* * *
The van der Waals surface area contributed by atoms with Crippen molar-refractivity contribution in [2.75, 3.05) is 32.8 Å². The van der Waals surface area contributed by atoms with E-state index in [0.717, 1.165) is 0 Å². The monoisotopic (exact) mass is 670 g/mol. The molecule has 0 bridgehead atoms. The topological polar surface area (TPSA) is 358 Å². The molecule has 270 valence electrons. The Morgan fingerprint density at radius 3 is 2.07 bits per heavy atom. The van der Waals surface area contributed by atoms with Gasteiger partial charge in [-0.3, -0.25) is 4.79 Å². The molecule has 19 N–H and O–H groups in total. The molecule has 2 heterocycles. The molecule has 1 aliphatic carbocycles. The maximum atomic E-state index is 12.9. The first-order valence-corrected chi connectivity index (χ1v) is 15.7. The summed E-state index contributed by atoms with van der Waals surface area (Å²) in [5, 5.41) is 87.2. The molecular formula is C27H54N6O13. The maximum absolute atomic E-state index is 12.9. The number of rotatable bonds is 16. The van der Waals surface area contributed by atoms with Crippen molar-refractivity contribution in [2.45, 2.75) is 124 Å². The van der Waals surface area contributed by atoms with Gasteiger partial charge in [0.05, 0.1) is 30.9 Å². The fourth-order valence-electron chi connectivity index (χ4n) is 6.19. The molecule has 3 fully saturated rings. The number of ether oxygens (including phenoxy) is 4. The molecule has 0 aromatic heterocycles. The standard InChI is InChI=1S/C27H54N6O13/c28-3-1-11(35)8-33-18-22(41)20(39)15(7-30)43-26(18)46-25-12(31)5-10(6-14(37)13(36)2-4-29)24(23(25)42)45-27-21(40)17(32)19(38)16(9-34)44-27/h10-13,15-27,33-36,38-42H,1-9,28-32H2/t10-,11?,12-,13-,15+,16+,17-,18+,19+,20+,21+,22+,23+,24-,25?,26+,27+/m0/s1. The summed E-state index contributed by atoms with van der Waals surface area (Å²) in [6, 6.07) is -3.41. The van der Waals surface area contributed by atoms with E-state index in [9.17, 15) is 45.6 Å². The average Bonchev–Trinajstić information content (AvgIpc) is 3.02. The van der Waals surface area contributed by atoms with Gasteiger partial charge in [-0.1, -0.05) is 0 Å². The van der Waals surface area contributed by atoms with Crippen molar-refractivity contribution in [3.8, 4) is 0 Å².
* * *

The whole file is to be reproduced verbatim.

The van der Waals surface area contributed by atoms with Crippen molar-refractivity contribution in [2.75, 3.05) is 32.8 Å². The van der Waals surface area contributed by atoms with E-state index in [0.717, 1.165) is 0 Å². The monoisotopic (exact) mass is 670 g/mol. The molecule has 0 bridgehead atoms. The topological polar surface area (TPSA) is 358 Å². The molecule has 270 valence electrons. The Morgan fingerprint density at radius 3 is 2.07 bits per heavy atom. The van der Waals surface area contributed by atoms with Gasteiger partial charge in [-0.3, -0.25) is 4.79 Å². The molecule has 19 N–H and O–H groups in total. The molecule has 2 heterocycles. The molecule has 1 aliphatic carbocycles. The maximum atomic E-state index is 12.9. The first-order valence-corrected chi connectivity index (χ1v) is 15.7. The summed E-state index contributed by atoms with van der Waals surface area (Å²) in [5, 5.41) is 87.2. The molecular formula is C27H54N6O13. The maximum absolute atomic E-state index is 12.9. The number of rotatable bonds is 16. The van der Waals surface area contributed by atoms with Crippen molar-refractivity contribution in [2.45, 2.75) is 124 Å². The van der Waals surface area contributed by atoms with Gasteiger partial charge in [0.05, 0.1) is 30.9 Å². The fourth-order valence-electron chi connectivity index (χ4n) is 6.19. The molecule has 3 fully saturated rings. The number of ether oxygens (including phenoxy) is 4. The molecule has 0 aromatic heterocycles. The standard InChI is InChI=1S/C27H54N6O13/c28-3-1-11(35)8-33-18-22(41)20(39)15(7-30)43-26(18)46-25-12(31)5-10(6-14(37)13(36)2-4-29)24(23(25)42)45-27-21(40)17(32)19(38)16(9-34)44-27/h10-13,15-27,33-36,38-42H,1-9,28-32H2/t10-,11?,12-,13-,15+,16+,17-,18+,19+,20+,21+,22+,23+,24-,25?,26+,27+/m0/s1. The summed E-state index contributed by atoms with van der Waals surface area (Å²) in [6, 6.07) is -3.41. The van der Waals surface area contributed by atoms with E-state index in [9.17, 15) is 45.6 Å². The average Bonchev–Trinajstić information content (AvgIpc) is 3.02. The van der Waals surface area contributed by atoms with Gasteiger partial charge in [-0.1, -0.05) is 0 Å². The van der Waals surface area contributed by atoms with Crippen molar-refractivity contribution in [3.8, 4) is 0 Å².